Social Studies Alive!
Eight Powerful Teaching Strategies
Social Studies Alive! is a program that highly engages students in the learning of key historical concepts. Students are active participants instead of passive observers, experiencing history through innovative teaching practices that include dramatic role-playing, creative simulations, dynamic group projects, and writing from a historical perspective. Students have access to their textbook on line using their personal computers provided at school. They can also monitor their own learning using an Internet Tutorial.
An Interactive Student Notebook is a keystone component of the Social Studies Alive! Curriculum. This is where all the parts of the integrated lesson come together---the lesson Preview activity, the Reading Notes from the chapter’s content, and the Processing assignment.
Social Studies Alive! combines the following three educational theories:
1. Students have multiple intelligences. Howard Gardner’s research found that every student excels in two or three of the multiple intelligences. According to theory, every student is intelligent---but in different ways. Seven intelligences have been identified:
Ø Verbal Linguistic
2. Cooperative interaction increases learning and improves social skills. The second theoretical premise behind this approach is based on Elizabeth Cohen’s findings that cooperative groupwork leads to increased student interaction and, ultimately, to increased learning gains. Teaching history in an interactive and engaging way necessitates creating a cooperative, tolerant classroom. In this environment, students will learn to share ideas, to work together cooperatively, to tolerate differences, to disagree honestly, and to take risks---and all students will feel valued and respected. The curriculum offers a careful, step-by-step program of cooperative skill building. This curriculum correlates with our school focus of leadership and communication.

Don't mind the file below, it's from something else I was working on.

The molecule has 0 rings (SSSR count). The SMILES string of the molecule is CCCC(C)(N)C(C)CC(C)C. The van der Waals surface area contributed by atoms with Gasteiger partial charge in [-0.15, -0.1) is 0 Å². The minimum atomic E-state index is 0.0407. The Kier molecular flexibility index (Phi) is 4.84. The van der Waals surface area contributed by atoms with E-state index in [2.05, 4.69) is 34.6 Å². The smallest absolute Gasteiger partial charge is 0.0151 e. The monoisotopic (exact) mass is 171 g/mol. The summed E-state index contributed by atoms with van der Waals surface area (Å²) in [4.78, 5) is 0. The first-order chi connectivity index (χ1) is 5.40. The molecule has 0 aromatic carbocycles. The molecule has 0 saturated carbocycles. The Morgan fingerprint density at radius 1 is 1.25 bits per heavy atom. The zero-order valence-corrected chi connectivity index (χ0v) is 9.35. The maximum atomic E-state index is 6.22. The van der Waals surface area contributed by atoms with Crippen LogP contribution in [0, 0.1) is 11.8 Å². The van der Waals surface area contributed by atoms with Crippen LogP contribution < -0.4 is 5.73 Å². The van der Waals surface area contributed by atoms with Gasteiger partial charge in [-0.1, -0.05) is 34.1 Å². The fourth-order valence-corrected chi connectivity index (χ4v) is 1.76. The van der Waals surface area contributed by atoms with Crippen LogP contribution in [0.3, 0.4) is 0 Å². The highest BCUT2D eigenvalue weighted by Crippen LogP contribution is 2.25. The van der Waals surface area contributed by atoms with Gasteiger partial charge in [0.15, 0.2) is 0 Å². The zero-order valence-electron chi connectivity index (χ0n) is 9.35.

3. All students can learn. The third theoretical premise behind Social Studies Alive! approach is the idea of the spiral curriculum. Championed by educational theorist Jerome Bruner, the spiral curriculm is the belief that all students can learn if a teacher shows them how to think and discover knowledge for themselves. Students learn progressively more difficult concepts through a process of step-by-step discovery.
Here are some tips on supporting your child’s academic progress in Social Studies class.
- Discuss history and current events with your child, and listen to what your child has to say.
- Ask to see the Interactive Student Notebook on a regular basis, so you can see for yourself what your child is learning.
- Provide a quiet study place, free from distractions.
- Finally, extend learning beyond the walls of the classroom by taking your child to historical sites or museums. Point out that history is all around us, that it shapes the present and the future, and that every one of us can play an active and positive role in it.